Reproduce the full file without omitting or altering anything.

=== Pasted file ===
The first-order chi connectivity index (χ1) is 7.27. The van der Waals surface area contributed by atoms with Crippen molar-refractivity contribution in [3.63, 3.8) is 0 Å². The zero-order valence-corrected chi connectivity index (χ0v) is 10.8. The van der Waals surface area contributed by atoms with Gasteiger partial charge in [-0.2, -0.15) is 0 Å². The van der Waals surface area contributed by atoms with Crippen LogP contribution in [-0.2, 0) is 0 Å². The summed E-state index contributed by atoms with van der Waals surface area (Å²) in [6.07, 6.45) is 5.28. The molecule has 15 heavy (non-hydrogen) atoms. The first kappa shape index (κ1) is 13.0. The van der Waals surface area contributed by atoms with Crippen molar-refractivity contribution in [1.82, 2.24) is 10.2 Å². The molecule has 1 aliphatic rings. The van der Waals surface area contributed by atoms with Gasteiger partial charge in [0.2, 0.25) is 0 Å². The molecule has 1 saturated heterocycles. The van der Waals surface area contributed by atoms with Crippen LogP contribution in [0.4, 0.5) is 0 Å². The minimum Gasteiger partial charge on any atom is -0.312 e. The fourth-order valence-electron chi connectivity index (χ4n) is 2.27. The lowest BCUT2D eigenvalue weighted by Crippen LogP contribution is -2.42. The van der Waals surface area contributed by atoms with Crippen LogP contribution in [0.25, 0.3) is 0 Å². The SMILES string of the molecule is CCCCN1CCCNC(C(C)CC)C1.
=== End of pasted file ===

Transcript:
The first-order chi connectivity index (χ1) is 7.27. The van der Waals surface area contributed by atoms with Crippen molar-refractivity contribution in [3.63, 3.8) is 0 Å². The zero-order valence-corrected chi connectivity index (χ0v) is 10.8. The van der Waals surface area contributed by atoms with Gasteiger partial charge in [-0.2, -0.15) is 0 Å². The van der Waals surface area contributed by atoms with Crippen LogP contribution in [-0.2, 0) is 0 Å². The summed E-state index contributed by atoms with van der Waals surface area (Å²) in [6.07, 6.45) is 5.28. The molecule has 15 heavy (non-hydrogen) atoms. The first kappa shape index (κ1) is 13.0. The van der Waals surface area contributed by atoms with Crippen molar-refractivity contribution in [1.82, 2.24) is 10.2 Å². The molecule has 1 aliphatic rings. The van der Waals surface area contributed by atoms with Gasteiger partial charge in [0.2, 0.25) is 0 Å². The molecule has 1 saturated heterocycles. The van der Waals surface area contributed by atoms with Crippen LogP contribution in [0.4, 0.5) is 0 Å². The minimum Gasteiger partial charge on any atom is -0.312 e. The fourth-order valence-electron chi connectivity index (χ4n) is 2.27. The lowest BCUT2D eigenvalue weighted by Crippen LogP contribution is -2.42. The van der Waals surface area contributed by atoms with Crippen LogP contribution in [0.25, 0.3) is 0 Å². The SMILES string of the molecule is CCCCN1CCCNC(C(C)CC)C1.